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The Wild Table: Seasonal Foraged Food and Recipes Hardcover – October 14, 2010
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-Deborah Madison, Local Flavors: Cooking and Eating from America's Farmers markets
"A useful, essential, full-of-joy book with delectable recipes, The Wild Table brings me back to my youth, my family, and our Sunday meal of nettle (ortie) soup and field mushrooms (rosT) that my mother served with her chicken with cream sauce."
-Jacques PTpin, author of Fast Food My Way
"The foundation of every cuisine is great ingredients. Connie's passion for foraging comes through in the amazing foodstuffs she provides chefs by bringing the wild bounties of Northern California into our kitchens."
-Grant Achatz, chef and co-owner of Alinea restaurant
"Connie has really opened my eyes to the endless possibilities of foraged foods and wild mushrooms. Her knowledge and passion have shaped me over the years to be a better chef, an inspiration she has stirred in countless other chefs around the country. The Wild Table truly delivers her amazing devotion to all things wild."
-Donald Link, author of Real Cajun: Rustic Home Cooking from Donald Link's Louisiana (winner of James Beard Award for American Cooking)
"Sarah Scott has for over 20 years cooked deliciously for us. She is a creative sensitive talented chef inspired by what the season brings in the garden or what she finds in the outback. The Wild Table is full of her incredible recipes, and it is a delicious cookbook."
-Margrit Mondavi, author of The House of Mondavi
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Top Customer Reviews
I can't recommend the book highly enough. It should be in everyone's culinary library.
While in America the "foraged" ingredient restaurant craze is exploding, the concept has been around as long as restaurants have existed in the rest of the world. The country most known for such food would certainly be Italy, which developed the Slow Foods movement, but slow food is not necessarily about wild, foraged foods. France certainly could argue its place in history, but so could many other countries full of chefs who head out on a crisp Autumn morn to gather the day's new bolets. Although this is a new fad on the American restaurant scene, the practice is obviously not new.
Author of The Wild Table, Connie Green launched her career as a wild food provider to restaurants in the late 70s when she was regularly turned away by chefs driven by convenient restaurant suppliers. The idea of not knowing what ingredients would be available for a menu was not attractive to chefs at the time. But soon chefs realized the value of freshness, and in particular the power of freshness over reliability or convenience. The tides began to turn.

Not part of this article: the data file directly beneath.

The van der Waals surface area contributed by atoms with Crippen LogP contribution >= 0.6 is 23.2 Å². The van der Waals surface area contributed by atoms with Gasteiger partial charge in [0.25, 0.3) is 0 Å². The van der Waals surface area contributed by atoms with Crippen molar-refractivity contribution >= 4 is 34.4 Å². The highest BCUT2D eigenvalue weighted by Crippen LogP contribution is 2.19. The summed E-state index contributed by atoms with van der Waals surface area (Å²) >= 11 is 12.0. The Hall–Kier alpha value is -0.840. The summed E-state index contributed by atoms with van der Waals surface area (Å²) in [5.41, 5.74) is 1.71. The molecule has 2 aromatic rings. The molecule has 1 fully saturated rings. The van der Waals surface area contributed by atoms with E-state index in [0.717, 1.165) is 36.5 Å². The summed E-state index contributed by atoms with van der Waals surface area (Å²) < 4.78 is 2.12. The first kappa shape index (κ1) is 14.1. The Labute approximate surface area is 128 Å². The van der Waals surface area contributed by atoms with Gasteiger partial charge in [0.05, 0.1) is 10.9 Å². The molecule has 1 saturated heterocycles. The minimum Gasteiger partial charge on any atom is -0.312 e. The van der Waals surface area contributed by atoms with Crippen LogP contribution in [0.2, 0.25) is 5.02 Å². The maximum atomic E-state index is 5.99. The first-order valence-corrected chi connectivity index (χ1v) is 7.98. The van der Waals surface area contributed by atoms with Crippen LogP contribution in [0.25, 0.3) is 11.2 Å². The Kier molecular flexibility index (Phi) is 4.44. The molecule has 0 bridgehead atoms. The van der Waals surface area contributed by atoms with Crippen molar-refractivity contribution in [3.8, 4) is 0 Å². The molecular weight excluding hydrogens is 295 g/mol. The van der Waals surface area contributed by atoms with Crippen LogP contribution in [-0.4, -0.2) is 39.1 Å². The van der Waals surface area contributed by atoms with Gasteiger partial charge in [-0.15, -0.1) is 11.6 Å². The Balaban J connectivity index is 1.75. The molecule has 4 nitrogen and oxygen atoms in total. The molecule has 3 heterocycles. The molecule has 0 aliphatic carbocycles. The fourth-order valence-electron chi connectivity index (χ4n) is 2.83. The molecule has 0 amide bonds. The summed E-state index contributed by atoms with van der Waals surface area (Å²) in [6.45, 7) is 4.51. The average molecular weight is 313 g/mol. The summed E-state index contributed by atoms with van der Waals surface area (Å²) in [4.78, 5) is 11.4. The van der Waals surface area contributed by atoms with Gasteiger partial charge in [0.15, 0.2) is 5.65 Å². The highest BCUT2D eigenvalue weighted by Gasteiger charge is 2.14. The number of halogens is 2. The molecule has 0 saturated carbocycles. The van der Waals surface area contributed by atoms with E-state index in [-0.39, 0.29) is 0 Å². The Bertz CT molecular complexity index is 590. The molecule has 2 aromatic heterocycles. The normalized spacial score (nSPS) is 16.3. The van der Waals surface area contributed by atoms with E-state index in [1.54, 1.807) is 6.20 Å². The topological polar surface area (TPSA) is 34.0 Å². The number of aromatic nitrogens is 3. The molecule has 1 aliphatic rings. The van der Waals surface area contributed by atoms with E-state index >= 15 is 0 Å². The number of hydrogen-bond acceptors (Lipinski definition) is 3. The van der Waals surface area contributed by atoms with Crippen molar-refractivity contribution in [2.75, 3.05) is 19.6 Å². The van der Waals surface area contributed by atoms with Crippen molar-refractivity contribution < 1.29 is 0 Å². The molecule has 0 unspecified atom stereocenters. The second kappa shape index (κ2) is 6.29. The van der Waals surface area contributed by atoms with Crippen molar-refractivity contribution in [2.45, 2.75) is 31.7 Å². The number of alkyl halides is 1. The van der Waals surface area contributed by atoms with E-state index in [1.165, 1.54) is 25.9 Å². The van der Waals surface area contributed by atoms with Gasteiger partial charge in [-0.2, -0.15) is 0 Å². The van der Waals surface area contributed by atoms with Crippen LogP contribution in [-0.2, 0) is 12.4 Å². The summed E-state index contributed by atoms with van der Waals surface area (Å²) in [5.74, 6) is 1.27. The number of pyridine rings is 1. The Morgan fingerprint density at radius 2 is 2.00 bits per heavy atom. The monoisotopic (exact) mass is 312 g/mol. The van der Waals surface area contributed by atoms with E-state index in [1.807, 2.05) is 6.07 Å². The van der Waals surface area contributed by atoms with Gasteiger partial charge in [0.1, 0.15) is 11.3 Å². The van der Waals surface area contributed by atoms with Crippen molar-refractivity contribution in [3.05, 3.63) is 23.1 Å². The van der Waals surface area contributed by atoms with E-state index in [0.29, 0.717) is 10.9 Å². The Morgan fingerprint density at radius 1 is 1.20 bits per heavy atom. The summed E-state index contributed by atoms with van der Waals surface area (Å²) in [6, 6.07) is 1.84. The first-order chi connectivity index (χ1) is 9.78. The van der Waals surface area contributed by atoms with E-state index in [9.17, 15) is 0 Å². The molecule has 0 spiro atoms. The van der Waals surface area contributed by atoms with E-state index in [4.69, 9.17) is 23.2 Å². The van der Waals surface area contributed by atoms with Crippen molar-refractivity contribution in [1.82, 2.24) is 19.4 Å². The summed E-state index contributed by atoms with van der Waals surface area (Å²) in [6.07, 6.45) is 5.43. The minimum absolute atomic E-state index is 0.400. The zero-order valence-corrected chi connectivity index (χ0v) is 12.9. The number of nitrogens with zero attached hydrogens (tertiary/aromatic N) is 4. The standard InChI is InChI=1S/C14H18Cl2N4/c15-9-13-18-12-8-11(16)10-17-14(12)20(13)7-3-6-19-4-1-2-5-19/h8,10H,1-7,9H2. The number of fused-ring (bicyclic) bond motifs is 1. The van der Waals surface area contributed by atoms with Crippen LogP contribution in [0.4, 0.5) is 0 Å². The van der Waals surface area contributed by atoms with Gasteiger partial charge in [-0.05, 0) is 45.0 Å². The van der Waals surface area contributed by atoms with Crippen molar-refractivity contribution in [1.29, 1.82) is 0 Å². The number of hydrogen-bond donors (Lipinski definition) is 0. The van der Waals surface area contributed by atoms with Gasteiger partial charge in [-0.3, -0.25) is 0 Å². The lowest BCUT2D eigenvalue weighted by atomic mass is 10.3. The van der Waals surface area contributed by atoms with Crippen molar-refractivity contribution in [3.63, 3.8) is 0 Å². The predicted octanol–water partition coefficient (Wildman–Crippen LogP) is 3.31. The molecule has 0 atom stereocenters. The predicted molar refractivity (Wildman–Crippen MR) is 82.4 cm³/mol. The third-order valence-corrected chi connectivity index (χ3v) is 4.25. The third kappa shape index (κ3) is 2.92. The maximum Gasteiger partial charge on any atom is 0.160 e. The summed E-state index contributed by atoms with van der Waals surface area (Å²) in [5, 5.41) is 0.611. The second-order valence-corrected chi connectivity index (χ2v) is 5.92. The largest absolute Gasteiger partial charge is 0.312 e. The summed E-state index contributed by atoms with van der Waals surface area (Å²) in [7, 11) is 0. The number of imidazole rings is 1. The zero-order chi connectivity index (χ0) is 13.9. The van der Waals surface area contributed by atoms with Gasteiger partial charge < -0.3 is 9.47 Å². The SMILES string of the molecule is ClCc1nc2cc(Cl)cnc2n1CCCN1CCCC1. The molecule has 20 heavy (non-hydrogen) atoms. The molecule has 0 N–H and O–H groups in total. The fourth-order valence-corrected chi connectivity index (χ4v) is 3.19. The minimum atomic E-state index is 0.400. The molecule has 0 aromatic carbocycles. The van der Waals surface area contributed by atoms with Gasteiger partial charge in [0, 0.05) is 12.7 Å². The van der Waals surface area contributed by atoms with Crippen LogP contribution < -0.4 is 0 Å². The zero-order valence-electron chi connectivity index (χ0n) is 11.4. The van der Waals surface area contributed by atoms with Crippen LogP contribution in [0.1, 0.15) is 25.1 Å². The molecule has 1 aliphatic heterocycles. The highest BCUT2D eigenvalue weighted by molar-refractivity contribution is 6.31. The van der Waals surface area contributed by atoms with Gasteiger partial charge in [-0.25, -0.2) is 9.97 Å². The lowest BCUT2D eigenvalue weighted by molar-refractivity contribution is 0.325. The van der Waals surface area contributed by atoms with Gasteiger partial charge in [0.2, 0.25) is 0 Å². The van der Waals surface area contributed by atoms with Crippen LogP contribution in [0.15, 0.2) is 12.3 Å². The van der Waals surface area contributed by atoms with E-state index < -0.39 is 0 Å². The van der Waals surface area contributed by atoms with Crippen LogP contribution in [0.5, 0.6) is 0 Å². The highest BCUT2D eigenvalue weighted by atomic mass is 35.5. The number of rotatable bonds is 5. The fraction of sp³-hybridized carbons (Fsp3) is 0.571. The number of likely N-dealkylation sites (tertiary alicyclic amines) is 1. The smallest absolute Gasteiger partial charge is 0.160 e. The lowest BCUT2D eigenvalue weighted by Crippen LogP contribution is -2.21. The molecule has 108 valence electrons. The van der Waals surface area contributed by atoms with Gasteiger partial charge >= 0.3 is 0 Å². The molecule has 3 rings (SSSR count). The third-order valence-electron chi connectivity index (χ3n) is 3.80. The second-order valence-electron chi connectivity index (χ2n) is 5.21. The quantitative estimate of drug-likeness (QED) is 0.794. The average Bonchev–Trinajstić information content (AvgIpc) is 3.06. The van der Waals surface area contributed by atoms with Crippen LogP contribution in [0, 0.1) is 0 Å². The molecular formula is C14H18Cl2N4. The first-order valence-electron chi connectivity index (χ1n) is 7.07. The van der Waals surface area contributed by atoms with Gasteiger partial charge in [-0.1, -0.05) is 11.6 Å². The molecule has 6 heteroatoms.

In her book, Green recounts those early days and how at some point she ended up at the back door of a fledgling restaurant named The French Laundry. Keller bought her concept and the two have maintained a mutually beneficial and thriving relationship ever since. Keller provides his reflections in the introduction to the book.Read more ›
When I saw The Wild Table at the bookstore, on a 20 below zero Minnesota day, I bought it on a whim. The photography was so luscious and the writing so delightful I bought it, thinking I'd probably never cook anything from it, but that it would be a cheap winter vacation.
Well, it WAS a mid-winter vacation, but it also was useful and delicious cookbook. True, the only wild foods around here in winter are ice and snow, but, I found it was easy to substitute ingredients and make "wild tables" in the mid-western mid-winter. The recipes were rock solid and the instructions clear. Of course I'm sure everything would taste better with fresh ingredients gathered from the wild, but it's pretty darn good with dried ingredients and things gathered from the local co-op.
While I doubt I'll be gathering wild foods even when the weather turns, I will be using this book. What I can gather in the stores around Minneapolis is enough to keep me going. This is a beautiful, delightful, and useful book. If you've got a decent co-op nearby, you'll love it.
Most Recent Customer Reviews
I got a copy of this for two of my chef and foraging friends...had to get one for myself...Connie Green os a amazing forager and a inspiration and the recipes are beautiful!Published 5 months ago by M. Karalius
Ok, except I live in northern Wisconsin, and this is a California author.Published 12 months ago by James weiss
Very original recipes for food we love to forage here in Oregon. The ones I tried were very good. The pictures are quite beautiful.Published 12 months ago by Melinda N Howarth
Very good book with all the information you need to help survive off the wild! Nice pics, and great recipes!Published on April 16, 2014 by B. Little
Great if you are in "the know" for foraging but if not, the ingredients in the recipes are not always available in stores.Published on November 4, 2013 by Jessica Ritter